Loz Speyer – trumpet, flugel
Chris Biscoe – alto sax, alto clarinet
Rachel Musson – tenor, soprano sax
Olie Brice – double bass
Gary Willcox – drums
The new Inner Space album, “Life on the Edge” is out on Leo Records! Recorded in one day at the end of extensive touring, it really captures the live and interactive quality of the music. The tour reached audiences at venues all around the UK – and the band has proved able to reach the ears and hearts even of those who claim not to like this kind of thing, yet without compromise to the avant-garde approach the music requires.
Inner Space plays jazz with a rare warmth and immediacy. The compositions combine rhythmic changes with subliminal references that synthesize New Orleans, Bebop and Free Jazz: this is new music rooted in the tradition running from Mingus to Ornette and beyond, where each composition finds its own way to frame improvisational freedom – the aesthetic is one of deep emotion, subtlety, simplicity, weightless swing.
This could only be achieved with the top class line up of: Chris Biscoe and Rachel Musson – saxophones, Olie Brice – double bass, Gary Willcox – drums, and Loz Speyer – trumpet; each of whom has become known in their own right as a unique voice, standing out from the crowd and defying category.
“One of the happiest evenings I’ve heard in jazz for many a long night… Music as rare as this defies description. Go along and see them! Or get their forthcoming CD…” – Karl Dallas, the Morning Star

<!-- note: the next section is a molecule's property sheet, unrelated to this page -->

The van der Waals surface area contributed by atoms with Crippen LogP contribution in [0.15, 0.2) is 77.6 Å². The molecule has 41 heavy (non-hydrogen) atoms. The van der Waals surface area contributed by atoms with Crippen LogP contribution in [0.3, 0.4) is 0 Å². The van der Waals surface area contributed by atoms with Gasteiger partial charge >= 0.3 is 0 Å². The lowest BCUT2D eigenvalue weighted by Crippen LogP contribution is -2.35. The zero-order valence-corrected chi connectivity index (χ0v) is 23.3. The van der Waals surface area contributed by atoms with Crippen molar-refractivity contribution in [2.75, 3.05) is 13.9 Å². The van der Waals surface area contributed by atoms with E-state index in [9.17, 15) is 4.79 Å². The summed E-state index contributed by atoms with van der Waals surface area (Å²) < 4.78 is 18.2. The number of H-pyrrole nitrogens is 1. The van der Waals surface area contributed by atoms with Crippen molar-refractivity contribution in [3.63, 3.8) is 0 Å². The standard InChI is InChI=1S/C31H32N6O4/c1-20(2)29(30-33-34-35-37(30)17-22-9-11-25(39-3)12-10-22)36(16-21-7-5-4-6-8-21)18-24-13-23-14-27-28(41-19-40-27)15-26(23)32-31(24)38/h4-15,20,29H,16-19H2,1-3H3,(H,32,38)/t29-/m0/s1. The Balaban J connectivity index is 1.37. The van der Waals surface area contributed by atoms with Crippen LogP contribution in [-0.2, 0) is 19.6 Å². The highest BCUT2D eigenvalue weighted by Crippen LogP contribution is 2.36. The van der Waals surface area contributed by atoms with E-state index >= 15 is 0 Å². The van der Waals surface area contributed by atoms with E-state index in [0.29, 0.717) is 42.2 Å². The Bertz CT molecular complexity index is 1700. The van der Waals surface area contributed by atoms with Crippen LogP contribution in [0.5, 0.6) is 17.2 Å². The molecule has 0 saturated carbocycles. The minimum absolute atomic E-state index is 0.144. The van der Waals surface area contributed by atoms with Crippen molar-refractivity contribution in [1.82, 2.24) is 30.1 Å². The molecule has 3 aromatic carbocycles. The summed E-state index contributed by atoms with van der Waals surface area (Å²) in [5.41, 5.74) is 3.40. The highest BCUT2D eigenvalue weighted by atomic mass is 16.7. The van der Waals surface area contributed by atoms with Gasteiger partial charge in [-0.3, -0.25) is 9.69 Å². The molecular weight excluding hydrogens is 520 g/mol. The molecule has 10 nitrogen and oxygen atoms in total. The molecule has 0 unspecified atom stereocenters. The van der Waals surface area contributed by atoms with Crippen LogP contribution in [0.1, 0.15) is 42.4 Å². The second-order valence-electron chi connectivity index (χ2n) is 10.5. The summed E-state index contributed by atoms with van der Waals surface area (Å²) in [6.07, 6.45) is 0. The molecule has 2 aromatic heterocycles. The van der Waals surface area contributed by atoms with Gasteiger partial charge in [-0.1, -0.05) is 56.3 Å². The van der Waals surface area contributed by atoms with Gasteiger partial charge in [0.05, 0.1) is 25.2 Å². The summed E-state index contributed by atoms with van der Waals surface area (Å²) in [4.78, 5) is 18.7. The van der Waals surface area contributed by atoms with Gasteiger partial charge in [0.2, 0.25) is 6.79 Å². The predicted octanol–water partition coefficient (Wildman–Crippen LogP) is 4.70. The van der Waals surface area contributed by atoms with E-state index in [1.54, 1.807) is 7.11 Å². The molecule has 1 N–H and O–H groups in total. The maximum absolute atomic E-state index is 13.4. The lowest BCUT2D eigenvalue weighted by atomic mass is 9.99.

“Loz has really got his musical concept and the group together – terrific.” – Mike Westbrook
“Upon listening, I was hooked… the contrapuntal moments when the horns venture just over the edge make me think that if ODJB had arrived 100 years later they may have sounded like this.” – Lance Liddle, bebopspokenhere
“It starts with Blue Note- and Ogun-spirit, with Spirits Rejoice-mood and Mingus-power. On the long road from ‘A to B to Infinity’ it passes through thick & thin, with short cuts and pitfalls as everyone knows who has ever played Snakes and Ladders. ‘Rocket Science’ is unfailingly retro-futuristic, tardis-blue, open for everything that was considered amazing in the 60s. Speyer revels in the splendor of the wind instruments, and happily lets them flicker and flame both collectively and solo. Space is the Place, with a night-blue sky and Now is the Time, a fast-paced ‘tempo-rich’ time, in which the horns blare out vigourously in turn. Speyer belongs to the songful Wheeler-Beckett types, with sensitivity for the fragile Humpty-Dumpty-ness of sitting on the edge. But he is also ready to counter with ladders the snake-like course of time. And then in ‘Brewglass’ to finally sip a smooth pint of Guinness in tranquility.”
– Bad Alchemy magazine (Germany) – translated by Kenneth and Kristina